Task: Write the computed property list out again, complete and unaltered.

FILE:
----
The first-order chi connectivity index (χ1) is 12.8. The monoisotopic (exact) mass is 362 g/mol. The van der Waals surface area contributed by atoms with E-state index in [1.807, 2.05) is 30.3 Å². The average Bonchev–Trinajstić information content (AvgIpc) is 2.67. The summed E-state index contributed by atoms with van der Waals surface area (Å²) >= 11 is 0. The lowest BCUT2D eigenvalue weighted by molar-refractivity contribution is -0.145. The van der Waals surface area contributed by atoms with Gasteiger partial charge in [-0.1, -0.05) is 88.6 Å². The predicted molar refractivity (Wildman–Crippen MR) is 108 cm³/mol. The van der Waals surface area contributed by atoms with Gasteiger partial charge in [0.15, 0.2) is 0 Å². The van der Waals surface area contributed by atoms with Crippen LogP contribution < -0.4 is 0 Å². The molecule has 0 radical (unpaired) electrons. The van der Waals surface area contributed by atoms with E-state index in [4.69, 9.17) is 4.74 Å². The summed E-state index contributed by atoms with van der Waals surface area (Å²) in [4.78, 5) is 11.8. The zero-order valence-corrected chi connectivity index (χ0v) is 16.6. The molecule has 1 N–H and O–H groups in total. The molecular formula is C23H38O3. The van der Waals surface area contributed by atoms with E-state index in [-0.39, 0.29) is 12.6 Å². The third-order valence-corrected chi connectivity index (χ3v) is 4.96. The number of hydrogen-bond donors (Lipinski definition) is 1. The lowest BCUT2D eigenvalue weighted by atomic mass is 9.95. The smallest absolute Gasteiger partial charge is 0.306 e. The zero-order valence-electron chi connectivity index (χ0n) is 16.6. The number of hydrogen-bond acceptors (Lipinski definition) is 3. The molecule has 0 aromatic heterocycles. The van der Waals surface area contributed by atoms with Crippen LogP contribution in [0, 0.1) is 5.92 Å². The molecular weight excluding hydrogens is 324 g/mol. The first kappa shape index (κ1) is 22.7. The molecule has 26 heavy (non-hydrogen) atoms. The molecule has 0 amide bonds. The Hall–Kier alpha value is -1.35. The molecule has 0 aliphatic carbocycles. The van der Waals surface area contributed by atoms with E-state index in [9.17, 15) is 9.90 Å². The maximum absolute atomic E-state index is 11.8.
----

The first-order chi connectivity index (χ1) is 12.8. The monoisotopic (exact) mass is 362 g/mol. The van der Waals surface area contributed by atoms with E-state index in [1.807, 2.05) is 30.3 Å². The average Bonchev–Trinajstić information content (AvgIpc) is 2.67. The summed E-state index contributed by atoms with van der Waals surface area (Å²) >= 11 is 0. The lowest BCUT2D eigenvalue weighted by molar-refractivity contribution is -0.145. The van der Waals surface area contributed by atoms with Gasteiger partial charge in [-0.1, -0.05) is 88.6 Å². The predicted molar refractivity (Wildman–Crippen MR) is 108 cm³/mol. The van der Waals surface area contributed by atoms with Gasteiger partial charge in [0.15, 0.2) is 0 Å². The van der Waals surface area contributed by atoms with Crippen LogP contribution < -0.4 is 0 Å². The molecule has 0 radical (unpaired) electrons. The van der Waals surface area contributed by atoms with E-state index in [4.69, 9.17) is 4.74 Å². The summed E-state index contributed by atoms with van der Waals surface area (Å²) in [4.78, 5) is 11.8. The zero-order valence-corrected chi connectivity index (χ0v) is 16.6. The molecule has 1 N–H and O–H groups in total. The molecular formula is C23H38O3. The van der Waals surface area contributed by atoms with E-state index in [-0.39, 0.29) is 12.6 Å². The third-order valence-corrected chi connectivity index (χ3v) is 4.96. The number of hydrogen-bond donors (Lipinski definition) is 1. The lowest BCUT2D eigenvalue weighted by atomic mass is 9.95. The smallest absolute Gasteiger partial charge is 0.306 e. The zero-order valence-electron chi connectivity index (χ0n) is 16.6. The number of hydrogen-bond acceptors (Lipinski definition) is 3. The molecule has 0 aromatic heterocycles. The van der Waals surface area contributed by atoms with Crippen LogP contribution in [0, 0.1) is 5.92 Å². The molecular weight excluding hydrogens is 324 g/mol. The first kappa shape index (κ1) is 22.7. The molecule has 26 heavy (non-hydrogen) atoms. The molecule has 0 amide bonds. The Hall–Kier alpha value is -1.35. The molecule has 0 aliphatic carbocycles. The van der Waals surface area contributed by atoms with E-state index in [9.17, 15) is 9.90 Å². The maximum absolute atomic E-state index is 11.8.